One year, two countries: Bri Levin’s cultural exchange in Japan and Morocco

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One year, two countries: Bri Levin’s cultural exchange in Japan and Morocco

Photo provided by Bri Levin

Photo provided by Bri Levin

Photo provided by Bri Levin

Photo provided by Bri Levin

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Senior Brianna Levin has always had a passion for travel. Even in high school, she heavily considered living abroad. When she came to Mercer, she realized she had a rare opportunity to visit places she had never been before.

Levin studied abroad in Cape Town, South Africa, her freshman year, but afterwards wished she could have spent more time there. She decided to study abroad again, but this time for a whole year. 

“After (studying abroad in Cape Town), I realized that I had a real passion for cultural exchange,” Levin said. 

Last fall, she studied abroad in Fukuoka, Japan, and spent this past spring in Ifrane, Morocco. 

“I really liked the way my classes were set up in Japan. They were really more relaxed compared to Mercer classes which surprised me, and I had a lot of time to really form relationships with other people,” Levin said.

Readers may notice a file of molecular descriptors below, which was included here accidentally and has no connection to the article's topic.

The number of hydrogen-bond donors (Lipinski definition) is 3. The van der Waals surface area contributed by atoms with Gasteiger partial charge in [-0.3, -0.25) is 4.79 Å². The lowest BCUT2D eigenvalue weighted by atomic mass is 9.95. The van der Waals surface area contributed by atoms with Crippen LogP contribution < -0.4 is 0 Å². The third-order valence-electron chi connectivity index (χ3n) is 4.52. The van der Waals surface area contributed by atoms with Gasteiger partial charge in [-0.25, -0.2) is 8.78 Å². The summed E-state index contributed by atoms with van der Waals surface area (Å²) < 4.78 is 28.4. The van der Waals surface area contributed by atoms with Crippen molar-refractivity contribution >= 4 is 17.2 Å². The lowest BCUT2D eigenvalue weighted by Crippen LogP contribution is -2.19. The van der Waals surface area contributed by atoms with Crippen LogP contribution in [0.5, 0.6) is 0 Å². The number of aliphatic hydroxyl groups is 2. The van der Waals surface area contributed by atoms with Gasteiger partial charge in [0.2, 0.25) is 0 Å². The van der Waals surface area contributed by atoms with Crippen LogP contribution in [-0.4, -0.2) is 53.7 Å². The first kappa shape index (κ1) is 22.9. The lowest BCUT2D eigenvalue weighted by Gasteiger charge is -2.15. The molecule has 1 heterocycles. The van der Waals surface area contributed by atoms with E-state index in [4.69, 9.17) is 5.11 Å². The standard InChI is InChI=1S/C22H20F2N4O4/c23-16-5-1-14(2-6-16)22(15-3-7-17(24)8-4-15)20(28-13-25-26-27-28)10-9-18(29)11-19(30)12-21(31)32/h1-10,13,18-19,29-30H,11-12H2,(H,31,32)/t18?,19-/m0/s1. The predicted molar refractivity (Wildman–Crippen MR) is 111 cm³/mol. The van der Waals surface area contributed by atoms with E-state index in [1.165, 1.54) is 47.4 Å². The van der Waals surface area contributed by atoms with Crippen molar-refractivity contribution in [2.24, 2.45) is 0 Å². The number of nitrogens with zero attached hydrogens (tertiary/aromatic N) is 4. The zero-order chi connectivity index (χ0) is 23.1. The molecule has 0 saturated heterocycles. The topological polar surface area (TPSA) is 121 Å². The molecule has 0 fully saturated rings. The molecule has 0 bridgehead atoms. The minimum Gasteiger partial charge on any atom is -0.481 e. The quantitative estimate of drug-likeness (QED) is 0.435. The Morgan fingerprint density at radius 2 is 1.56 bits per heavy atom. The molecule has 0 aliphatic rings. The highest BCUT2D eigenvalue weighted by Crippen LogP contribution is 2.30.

Levin also found that living in two countries for the year meant adjusting to two different cultures.

“In Japan, the culture is very gentle, and you really have to think about how other people are feeling because it’s a really indirect culture,” she said. “People don’t outright tell you how they’re feeling all the time. So, I think I became better at reading between the lines, and I became a better listener.”

Photo provided by Bri Levin

Morocco’s culture, on the other hand, did not shy away from being direct with one another.

“In Morocco, it was a little difficult at first,” Levin said. “You had to bargain… in stores or with taxi drivers and even with professors when people would try to negotiate when assignments are due.”

During her time abroad, she took a public speaking class in Morocco, where she had to engage in a class discussion on several controversial topics. 

“It was a bit out of my comfort zone because I feel that, at Mercer, in most of my classes, most people have kind of the same opinions, but in Morocco, my class was always split halfway on every issue,” she said. “It was just very cool that we could all respectfully disagree with each other and listen to other points of view that I wouldn’t have heard.” 

One such topic was gender and sexuality, which inspired her final project on same-sex adoption in Morocco, where homosexuality is illegal.  

“I was happy that I could bring my experiences from the U.S. and from having a lot of friends in the LGBT community and show some Moroccan students a different perspective than they had seen growing up. But also learn from them and learn how to express my views while still respecting their culture,” Levin said. 

Levin said spending her junior year abroad was an insightful learning experience. 

“I’m so glad that I (went abroad) because I got to experience more of the world,” Levin said. “And I got to gain more experiences than from staying in one place.” 

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